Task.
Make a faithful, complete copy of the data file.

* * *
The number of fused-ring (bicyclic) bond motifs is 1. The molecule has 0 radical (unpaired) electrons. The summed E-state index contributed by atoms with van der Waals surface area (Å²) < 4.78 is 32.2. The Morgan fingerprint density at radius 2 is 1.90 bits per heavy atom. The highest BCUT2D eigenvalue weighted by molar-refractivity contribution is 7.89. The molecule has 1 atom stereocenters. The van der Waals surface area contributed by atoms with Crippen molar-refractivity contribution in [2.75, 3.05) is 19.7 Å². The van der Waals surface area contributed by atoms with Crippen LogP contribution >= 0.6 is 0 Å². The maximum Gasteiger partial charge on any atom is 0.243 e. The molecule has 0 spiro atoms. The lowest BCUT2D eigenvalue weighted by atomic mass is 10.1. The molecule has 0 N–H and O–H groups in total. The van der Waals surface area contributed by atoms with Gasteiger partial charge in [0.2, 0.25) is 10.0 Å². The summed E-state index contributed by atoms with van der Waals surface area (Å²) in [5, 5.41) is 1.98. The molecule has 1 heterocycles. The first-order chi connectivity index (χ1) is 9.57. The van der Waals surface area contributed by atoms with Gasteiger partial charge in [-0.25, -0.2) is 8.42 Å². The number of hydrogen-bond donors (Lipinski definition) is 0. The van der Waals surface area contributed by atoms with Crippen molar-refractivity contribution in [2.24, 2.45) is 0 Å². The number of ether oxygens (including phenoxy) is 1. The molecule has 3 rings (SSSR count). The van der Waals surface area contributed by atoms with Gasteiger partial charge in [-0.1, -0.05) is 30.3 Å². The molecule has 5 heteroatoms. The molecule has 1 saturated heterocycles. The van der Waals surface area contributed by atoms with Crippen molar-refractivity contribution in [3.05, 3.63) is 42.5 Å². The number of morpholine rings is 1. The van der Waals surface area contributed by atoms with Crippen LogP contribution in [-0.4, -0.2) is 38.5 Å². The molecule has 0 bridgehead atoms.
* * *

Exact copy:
The number of fused-ring (bicyclic) bond motifs is 1. The molecule has 0 radical (unpaired) electrons. The summed E-state index contributed by atoms with van der Waals surface area (Å²) < 4.78 is 32.2. The Morgan fingerprint density at radius 2 is 1.90 bits per heavy atom. The highest BCUT2D eigenvalue weighted by molar-refractivity contribution is 7.89. The molecule has 1 atom stereocenters. The van der Waals surface area contributed by atoms with Crippen molar-refractivity contribution in [2.75, 3.05) is 19.7 Å². The van der Waals surface area contributed by atoms with Crippen LogP contribution >= 0.6 is 0 Å². The maximum Gasteiger partial charge on any atom is 0.243 e. The molecule has 0 spiro atoms. The lowest BCUT2D eigenvalue weighted by atomic mass is 10.1. The molecule has 0 N–H and O–H groups in total. The van der Waals surface area contributed by atoms with Gasteiger partial charge in [0.2, 0.25) is 10.0 Å². The summed E-state index contributed by atoms with van der Waals surface area (Å²) in [5, 5.41) is 1.98. The molecule has 1 heterocycles. The first-order chi connectivity index (χ1) is 9.57. The van der Waals surface area contributed by atoms with Gasteiger partial charge in [-0.25, -0.2) is 8.42 Å². The number of hydrogen-bond donors (Lipinski definition) is 0. The van der Waals surface area contributed by atoms with Crippen molar-refractivity contribution in [2.24, 2.45) is 0 Å². The number of ether oxygens (including phenoxy) is 1. The molecule has 3 rings (SSSR count). The van der Waals surface area contributed by atoms with Gasteiger partial charge in [-0.1, -0.05) is 30.3 Å². The molecule has 5 heteroatoms. The molecule has 1 saturated heterocycles. The van der Waals surface area contributed by atoms with Crippen molar-refractivity contribution in [3.05, 3.63) is 42.5 Å². The number of morpholine rings is 1. The van der Waals surface area contributed by atoms with Crippen LogP contribution in [-0.4, -0.2) is 38.5 Å². The molecule has 0 bridgehead atoms.